A-levels results are declared across the UK today. We asked a series of experts, what the stats tell us about the future of diversity in STEM? And what are the implications for an economy increasingly reliant on STEM skills?
The Joint Council for Qualifications (JCQ) published the results of GCE “A” level exams in the UK sat across all exam boards. The following stats show the numbers of exams sat by gender in STEM subjects.
2018 Female – 0.3%
2018 Male – 2.5%
2017 Female – 0.2%
2017 Male – 2%
2018 Female – 0.4%
2018 Male – 1.1%
2017 Females – 0.5%
2017 Male – 1.4%
2018 Female – 1.9%
2018 Male – 8.1%
2017 Female – 1.7%
2017 Male –7.7%
2018 Female – 8.6%
2018 Male – 16.2%
2017 Female – 8.2%
2017 Male –15.5%
2018 Female – 1%
2018 Male – 3.2%
2017 Female – 1%
2017 Male – 3.1%
They show a clear gender gap – with a low number of girls taking ICT/IT and other STEM A–levels. We asked experts from across the STEM industries to give us their insights into what these stats are telling us about the future of diversity in STEM.
Coding could play a role in encouraging more girls to take IT and STEM A-levels
Once again, the number of girls taking IT and STEM A-levels is very low. For this to change, schools need to step up. Coding should become mandatory for all students. This will go a long way to defusing the myth that STEM is for boys. Coding is great because it develops different parts of the brain. Even if children don’t go on to study STEM subjects, coding will still be useful from a skills perspective – particularly as the workplace becomes more reliant on technology. The biggest block to making this change will be teachers. Some teachers are unconsciously biased about girls and STEM. Many will also not have the skills to teach coding themselves. But this is a change that must happen; teachers need to adapt. If nothing changes, we’ll continue to see an imbalance in A-level percentages year after year. To be something, you need to see something. These results are reflective of the lack of female role models in technology and STEM as a whole. The field is male dominated. Young girls often feel like they don’t have a place in STEM, so they don’t choose these A-level subjects. To make a change, we need women who have climbed up the STEM ladder to showcase themselves and their career choice. They need to show young girls that working in STEM is cool and rewarding and that women belong in the industry. Girls need to be inspired to choose IT and other STEM A-levels. With a lack of female role models in STEM, they are only being put off.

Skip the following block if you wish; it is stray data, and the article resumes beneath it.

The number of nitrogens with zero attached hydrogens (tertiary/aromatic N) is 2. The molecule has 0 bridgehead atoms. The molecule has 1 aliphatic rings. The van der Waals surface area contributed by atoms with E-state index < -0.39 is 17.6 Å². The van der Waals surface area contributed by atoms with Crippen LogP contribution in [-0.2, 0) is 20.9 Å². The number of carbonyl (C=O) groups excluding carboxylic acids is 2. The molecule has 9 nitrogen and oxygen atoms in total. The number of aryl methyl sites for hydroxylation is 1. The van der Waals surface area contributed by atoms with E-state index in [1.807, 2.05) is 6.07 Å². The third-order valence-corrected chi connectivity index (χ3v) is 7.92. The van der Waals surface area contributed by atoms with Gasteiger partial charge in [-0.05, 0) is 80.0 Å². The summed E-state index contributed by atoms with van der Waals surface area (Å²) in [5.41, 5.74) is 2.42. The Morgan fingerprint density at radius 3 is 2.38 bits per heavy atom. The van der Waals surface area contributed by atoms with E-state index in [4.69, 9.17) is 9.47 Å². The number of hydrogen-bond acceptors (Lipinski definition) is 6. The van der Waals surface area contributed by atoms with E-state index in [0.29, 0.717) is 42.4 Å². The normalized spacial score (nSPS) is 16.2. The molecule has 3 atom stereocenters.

The implications of girls not taking STEM A-levels
It’s disappointing to see we are still struggling to balance the STEM divide. Young women should not be afraid of pursuing careers in the tech industry – it’s challenging, exciting and offers tremendous opportunities. The world is changing fast, and we need to change with it. Out-dated stereotypes mean many young women will be missing out on the chance to develop skills in areas they are really passionate about. This needs to change. Schools, parents and universities all need to do more to ensure young women have the support and encouragement to confidently pursue training and careers in STEM fields.
Women must be creators as well as consumers of technology